Iris Bowdler

Gabriel Winsor’s Sockpuppet, could not have come at a more important time. The recent exponential growth in the use of deep-fakes is troubling all around- both for the people being imitated, and for the general public. It’s promoting belief in ‘fake news’ as politicians are often targeted. A new subsection of porn is cropping up, with people layering the faces of celebrities, or even people they know, onto videos of people having sex. It’s a horrifying issue that writer Gabe Winsor has tackled with success. 

Sockpuppet approaches deep-fakes from a fresh angle, one of personal pain that is not caused by an outside influence, but rather one’s own misuse of the technology. It doesn’t dwell on the wider ramifications of deep-fakes, or the rise of ‘fake news’, but it tells the tale of a love story. It breaks through the hard stuff to what seems like a lighter topic, but is more heartbreaking than you would expect.

The BT Studio, sterile in its appearance with a white tarp covering the stage, featured a desk, a camera on a tripod, and a ring light. The simplicity of the setup allowed the actors to stand out and shine in their surroundings, while being aided by amazing technology and video projection by the crew. 

The play is opened by Lucy Mae Humphries who, imitating ‘Margot Bobbie’ using deep-fake technology, explains her business plan: selling deep-fakes to people for money. Even without the deep-fake of Humphries as a celebrity being projected onto the wall, you could tell who she was being. The technology used by the crew is impressive to say the least. Using real-time video projections without fault, gave the performance a professional feel, without the crew having all the luxuries of a professional production. Annabel Baptist balanced Humphries out perfectly by being the stern voice of reason, reeling her in to avoid disaster. Her performance was impressive, especially considering the limited range of emotions her character expressed compared to the other characters. Both actresses delivered stellar performances, with Humphries embodying each celebrity in mannerism and style with eerie likeness. Although the play was short, without Baptist the creeping darkness of the show would have been too subtle, and wouldn’t have worked as well.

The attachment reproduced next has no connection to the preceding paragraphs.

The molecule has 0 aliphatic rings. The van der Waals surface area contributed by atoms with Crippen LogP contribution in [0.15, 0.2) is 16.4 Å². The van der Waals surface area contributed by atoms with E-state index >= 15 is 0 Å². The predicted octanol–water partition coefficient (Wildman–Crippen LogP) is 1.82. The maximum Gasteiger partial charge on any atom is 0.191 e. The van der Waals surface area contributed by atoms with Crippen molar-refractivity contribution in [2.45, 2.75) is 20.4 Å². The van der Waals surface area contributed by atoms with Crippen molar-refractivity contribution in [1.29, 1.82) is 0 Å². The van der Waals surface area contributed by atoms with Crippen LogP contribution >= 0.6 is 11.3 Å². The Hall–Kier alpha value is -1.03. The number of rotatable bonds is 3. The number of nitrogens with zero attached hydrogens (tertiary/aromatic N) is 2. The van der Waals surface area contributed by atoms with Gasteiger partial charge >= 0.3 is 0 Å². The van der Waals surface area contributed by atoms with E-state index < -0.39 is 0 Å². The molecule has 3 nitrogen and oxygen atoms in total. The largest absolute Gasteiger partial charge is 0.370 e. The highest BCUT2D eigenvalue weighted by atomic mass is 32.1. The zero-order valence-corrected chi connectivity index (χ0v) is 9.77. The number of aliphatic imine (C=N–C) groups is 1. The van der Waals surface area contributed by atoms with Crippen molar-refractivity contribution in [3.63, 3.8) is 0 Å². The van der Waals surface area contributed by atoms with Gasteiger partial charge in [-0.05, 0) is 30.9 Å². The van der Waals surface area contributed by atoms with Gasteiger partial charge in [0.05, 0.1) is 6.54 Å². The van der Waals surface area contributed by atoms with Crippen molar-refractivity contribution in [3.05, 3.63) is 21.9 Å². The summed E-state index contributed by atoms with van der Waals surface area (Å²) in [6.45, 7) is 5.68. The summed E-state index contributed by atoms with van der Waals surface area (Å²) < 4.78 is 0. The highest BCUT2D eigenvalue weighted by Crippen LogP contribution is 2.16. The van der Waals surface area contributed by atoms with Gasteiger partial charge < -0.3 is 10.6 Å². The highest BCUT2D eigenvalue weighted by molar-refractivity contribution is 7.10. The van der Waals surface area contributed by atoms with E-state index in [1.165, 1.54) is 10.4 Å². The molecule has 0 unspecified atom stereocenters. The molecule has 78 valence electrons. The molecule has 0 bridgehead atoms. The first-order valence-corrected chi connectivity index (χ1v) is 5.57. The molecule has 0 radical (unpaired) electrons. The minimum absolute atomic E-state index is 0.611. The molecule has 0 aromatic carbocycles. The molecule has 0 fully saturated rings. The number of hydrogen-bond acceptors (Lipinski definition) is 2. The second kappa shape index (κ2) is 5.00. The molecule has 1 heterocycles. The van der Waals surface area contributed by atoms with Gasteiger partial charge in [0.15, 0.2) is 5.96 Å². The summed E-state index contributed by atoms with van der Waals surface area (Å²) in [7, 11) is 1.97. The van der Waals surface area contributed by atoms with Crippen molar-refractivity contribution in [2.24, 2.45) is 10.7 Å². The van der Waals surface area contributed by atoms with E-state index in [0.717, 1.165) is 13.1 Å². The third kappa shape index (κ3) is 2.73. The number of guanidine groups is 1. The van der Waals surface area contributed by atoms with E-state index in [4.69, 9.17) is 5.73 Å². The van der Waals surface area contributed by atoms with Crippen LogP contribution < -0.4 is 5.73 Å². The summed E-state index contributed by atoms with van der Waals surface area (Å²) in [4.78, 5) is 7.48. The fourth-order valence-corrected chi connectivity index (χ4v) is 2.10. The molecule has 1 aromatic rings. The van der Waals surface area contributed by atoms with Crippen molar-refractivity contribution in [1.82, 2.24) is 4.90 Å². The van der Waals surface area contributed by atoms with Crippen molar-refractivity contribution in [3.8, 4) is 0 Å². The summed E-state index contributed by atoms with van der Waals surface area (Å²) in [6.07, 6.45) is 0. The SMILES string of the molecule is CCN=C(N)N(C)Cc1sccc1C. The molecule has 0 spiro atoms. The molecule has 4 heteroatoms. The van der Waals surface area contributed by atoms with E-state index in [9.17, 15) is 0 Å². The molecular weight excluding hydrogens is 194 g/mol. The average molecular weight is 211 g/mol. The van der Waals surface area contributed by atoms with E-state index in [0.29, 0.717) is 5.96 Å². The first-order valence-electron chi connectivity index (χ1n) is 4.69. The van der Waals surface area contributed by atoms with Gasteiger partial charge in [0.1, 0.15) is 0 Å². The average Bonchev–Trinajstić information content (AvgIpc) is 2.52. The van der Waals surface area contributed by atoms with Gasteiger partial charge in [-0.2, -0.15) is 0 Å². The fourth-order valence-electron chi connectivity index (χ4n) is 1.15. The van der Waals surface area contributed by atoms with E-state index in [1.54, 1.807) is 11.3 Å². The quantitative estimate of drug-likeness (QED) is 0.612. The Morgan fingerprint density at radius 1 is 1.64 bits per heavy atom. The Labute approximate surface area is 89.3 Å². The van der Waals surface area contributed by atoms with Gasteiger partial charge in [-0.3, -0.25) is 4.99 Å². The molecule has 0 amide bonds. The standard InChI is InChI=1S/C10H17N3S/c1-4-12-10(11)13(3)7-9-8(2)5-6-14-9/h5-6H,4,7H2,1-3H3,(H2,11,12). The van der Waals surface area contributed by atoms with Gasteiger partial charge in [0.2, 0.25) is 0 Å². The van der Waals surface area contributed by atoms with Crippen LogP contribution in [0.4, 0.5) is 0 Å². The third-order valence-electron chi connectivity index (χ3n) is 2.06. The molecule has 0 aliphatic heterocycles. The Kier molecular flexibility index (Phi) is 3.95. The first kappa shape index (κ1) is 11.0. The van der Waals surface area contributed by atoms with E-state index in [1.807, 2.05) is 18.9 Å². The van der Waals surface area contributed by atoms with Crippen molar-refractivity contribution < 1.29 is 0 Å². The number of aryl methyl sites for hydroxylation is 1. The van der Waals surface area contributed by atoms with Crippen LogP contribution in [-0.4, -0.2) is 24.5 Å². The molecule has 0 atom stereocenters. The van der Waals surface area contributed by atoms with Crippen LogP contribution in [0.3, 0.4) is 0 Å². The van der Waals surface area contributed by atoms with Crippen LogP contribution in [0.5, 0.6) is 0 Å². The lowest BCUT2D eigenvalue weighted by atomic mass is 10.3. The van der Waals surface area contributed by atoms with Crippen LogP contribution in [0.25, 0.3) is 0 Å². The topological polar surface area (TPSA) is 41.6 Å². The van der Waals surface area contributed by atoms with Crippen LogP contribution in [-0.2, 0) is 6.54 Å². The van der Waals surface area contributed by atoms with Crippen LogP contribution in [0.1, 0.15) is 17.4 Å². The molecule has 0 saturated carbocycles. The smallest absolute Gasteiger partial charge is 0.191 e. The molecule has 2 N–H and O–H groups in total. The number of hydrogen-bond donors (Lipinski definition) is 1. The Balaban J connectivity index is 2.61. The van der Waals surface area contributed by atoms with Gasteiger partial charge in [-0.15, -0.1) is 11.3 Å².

The star of the night, and definitely one to watch out for in Oxford Drama, was Henry Waddon. His heartbreaking love story, or possibly the opposite of a love story, brought me and what seemed like most of the audience to tears. His stellar and harrowing performance, facing the crowd with raw emotion, was not one to forget. Waddon embodied the pain that deep-fakes cause, while showing us the desire and want for them, threading a careful line between love and extreme hurt. It is hard to pack such a punch in 30 minutes, but Waddon managed to bring life into a topic that many can’t relate to yet. 

A special round of applause should be given to Gabe Winsor, who wrote Sockpuppet. The originality shown in this piece, while approaching a new topic hardly seen before in theatre, is brave, and he pulled it off perfectly. By avoiding the tougher issues when it comes to deep-fakes, he actually highlights them. Winsor shows the potential disasters associated with even the slightest misuse of deep-fakes, and shows the extreme lengths to which this technology should be closely monitored and regulated. Winsor’s play hints at regulation on a micro scale, and makes us wonder about regulation on a wider, national level.

While writing reviews, it’s always important to be balanced, but it’s hard to find balance when a play has so few faults, if any. If you’re willing to splash some cash on a train or plane to Edinburgh, go watch this show at the Fringe. You won’t be disappointed.